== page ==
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Monday, April 20, 2015

Tragic Pages of History


By Erick San Juan
File Photo
File Photo
This month is my birth month and my baby sitter, Yaya Beata’s, a comfort woman during the Japanese war time regime.
The Philippine Daily Inquirer’s article dated 2/20/15 caught my curiosity. It said that more than 2,000 people sued the Asahi newspaper and demanded that it place international advertisements apologizing for its coverage of wartime sex slavery saying that it has stained Japan’s reputation.
The move is allegedly the latest salvo in the battle over Japan’s history, which pits an increasingly aggressive revisionist right wing against cowed mainstream media that accepted Japan’s guilt over it’s World War 2 atrocities.
The Asahi newspaper reports on ‘comfortk women’ was reportedly instrumental in forging global opinion that the Japanese government and it’s military were involved in organizing a formalized system of sex slavery.(Agence France Presse)
Mainstream historians say, up to 200,000 women (possibly ‘Beata’ and others were not yet included in the list), many from Korea, China, Indonesia, Philippines and Taiwan served in the Japanese military brothels called ‘comfort stations’.
AFP report added that most agree that these women were forced and the Japanese Imperial Army and it’s wartime government were involved in their enslavement.
According to the report, Asahi newspaper has produced a series of articles between 1982 to 1997 with documented evidence coming from the late S. Ishida about how he participated in sending South Korean women in Japanese army brothels.
The Shinzo Abe administration has reportedly stepped up work on the revision of history. Prime Minister Shinzo Abe said that the Asahi materials have caused significant damage to Japan’s national interests due to unfounded insinuations that Tokyo contributed to the forced mobilization of women to ‘comfort stations’. In a similar tone, Japan’s Chief Cabinet Secretary Y. Suga promised at the state level to strengthen advocacy on “restoring honor and credibility of the country”, as well as the creation a correct view of history abroad.
Due to pressure, the management of Asahi newspaper was forced to make an apology and promised to release retraction of it’s past publications on comfort women. As a result of large scale criticisms of the newspaper, it’s president and editor were forced to leave their posts.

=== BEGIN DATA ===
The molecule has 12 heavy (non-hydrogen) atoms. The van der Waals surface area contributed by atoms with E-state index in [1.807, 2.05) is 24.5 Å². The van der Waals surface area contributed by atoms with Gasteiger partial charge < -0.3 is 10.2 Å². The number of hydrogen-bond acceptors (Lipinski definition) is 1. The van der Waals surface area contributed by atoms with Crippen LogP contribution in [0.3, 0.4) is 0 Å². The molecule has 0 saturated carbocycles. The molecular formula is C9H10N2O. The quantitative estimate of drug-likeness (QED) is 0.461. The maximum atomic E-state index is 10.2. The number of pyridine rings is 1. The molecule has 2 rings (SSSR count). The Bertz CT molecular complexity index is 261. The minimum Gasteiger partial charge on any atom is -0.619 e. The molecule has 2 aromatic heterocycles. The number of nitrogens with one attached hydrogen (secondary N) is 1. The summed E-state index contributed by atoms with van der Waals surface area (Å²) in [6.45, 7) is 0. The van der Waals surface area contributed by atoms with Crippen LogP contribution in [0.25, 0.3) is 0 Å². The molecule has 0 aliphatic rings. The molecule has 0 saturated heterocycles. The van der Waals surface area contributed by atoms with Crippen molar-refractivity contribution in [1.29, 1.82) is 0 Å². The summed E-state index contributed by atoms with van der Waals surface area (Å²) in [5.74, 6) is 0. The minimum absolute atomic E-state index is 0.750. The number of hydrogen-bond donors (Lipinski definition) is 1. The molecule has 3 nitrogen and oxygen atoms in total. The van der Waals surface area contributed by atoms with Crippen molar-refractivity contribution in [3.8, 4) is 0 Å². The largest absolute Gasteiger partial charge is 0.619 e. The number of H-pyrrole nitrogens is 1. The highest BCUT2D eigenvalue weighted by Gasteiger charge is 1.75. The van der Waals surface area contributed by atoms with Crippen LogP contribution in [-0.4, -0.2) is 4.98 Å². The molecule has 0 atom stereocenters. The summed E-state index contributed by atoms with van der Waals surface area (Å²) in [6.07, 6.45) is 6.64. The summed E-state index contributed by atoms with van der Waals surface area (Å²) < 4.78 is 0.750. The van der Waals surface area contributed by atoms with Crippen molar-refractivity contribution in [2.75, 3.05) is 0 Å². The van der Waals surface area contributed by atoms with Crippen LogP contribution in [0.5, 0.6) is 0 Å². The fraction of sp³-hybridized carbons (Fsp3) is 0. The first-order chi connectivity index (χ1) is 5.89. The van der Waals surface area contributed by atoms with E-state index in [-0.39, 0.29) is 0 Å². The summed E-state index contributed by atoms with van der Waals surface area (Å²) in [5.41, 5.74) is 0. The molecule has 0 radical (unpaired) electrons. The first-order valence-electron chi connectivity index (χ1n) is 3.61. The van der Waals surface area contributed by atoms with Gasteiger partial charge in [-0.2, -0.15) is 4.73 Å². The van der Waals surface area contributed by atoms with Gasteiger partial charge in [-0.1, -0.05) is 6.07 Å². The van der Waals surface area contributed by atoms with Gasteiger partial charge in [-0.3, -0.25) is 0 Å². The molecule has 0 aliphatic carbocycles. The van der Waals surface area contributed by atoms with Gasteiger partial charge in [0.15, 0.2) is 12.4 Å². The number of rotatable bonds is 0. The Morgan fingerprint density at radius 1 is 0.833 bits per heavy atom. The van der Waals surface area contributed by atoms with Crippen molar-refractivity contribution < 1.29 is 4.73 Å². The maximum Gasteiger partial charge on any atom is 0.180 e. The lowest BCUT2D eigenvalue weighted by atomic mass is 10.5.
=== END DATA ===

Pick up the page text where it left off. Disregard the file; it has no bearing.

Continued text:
Japan’s parliament called to push through the legislature a resolution directly denying the fact of coercion of women from Asian countries to sexual slavery and review the statement of former Chief Cabinet Secretary Y. Kono’s admission of guilt and correct the distortions in school textbooks.
South Korea’s criticism of Japan’s policy does not weaken. Last March 10, South Korea issued a statement saying that,”Tokyo must have the courage to soberly assess the history to restore the confidence of it’s neighboring countries and the international community.”
Even US official warned Japan on harsh steps distorting historical events, particularly in preparation for Prime Minister Shinzo Abe’s speech on the occasion of the 70th anniversary of the end of World War 2 in August.
Even German Chancellor Angela Merkel during her last March visit to Japan stressed that Germany had found the strength to express deep remorse and apology for the past events and established peace and cooperation in Europe.
Observers believe that Japan’s course to review the history, the denial of actions of it’s army during the war that caused large civilian casualties in Asia was dictated by the desire of the Japanese nationalist leadership to push the process of preparing legislative basis in departing from the constitution of post-war pacifist principles and justify steps to strengthen it’s military capabilities.
Kaname Harada , a once feared ‘samurai of the sky’, shooting down allied aircraft as a pilot of Japan’s legendary Zero fighter plane during World War 2 warned Japan against ever going to war again. He said that nothing is terrifying as war. It is a warning that Mr. Harada fears his countrymen may soon no longer be able to hear. (Intl. New York Times, April 4,2015)
Japan is now systematically preparing for remilitarization but many Asian neighbors hope that Japan will not repeat the tragic pages of history.

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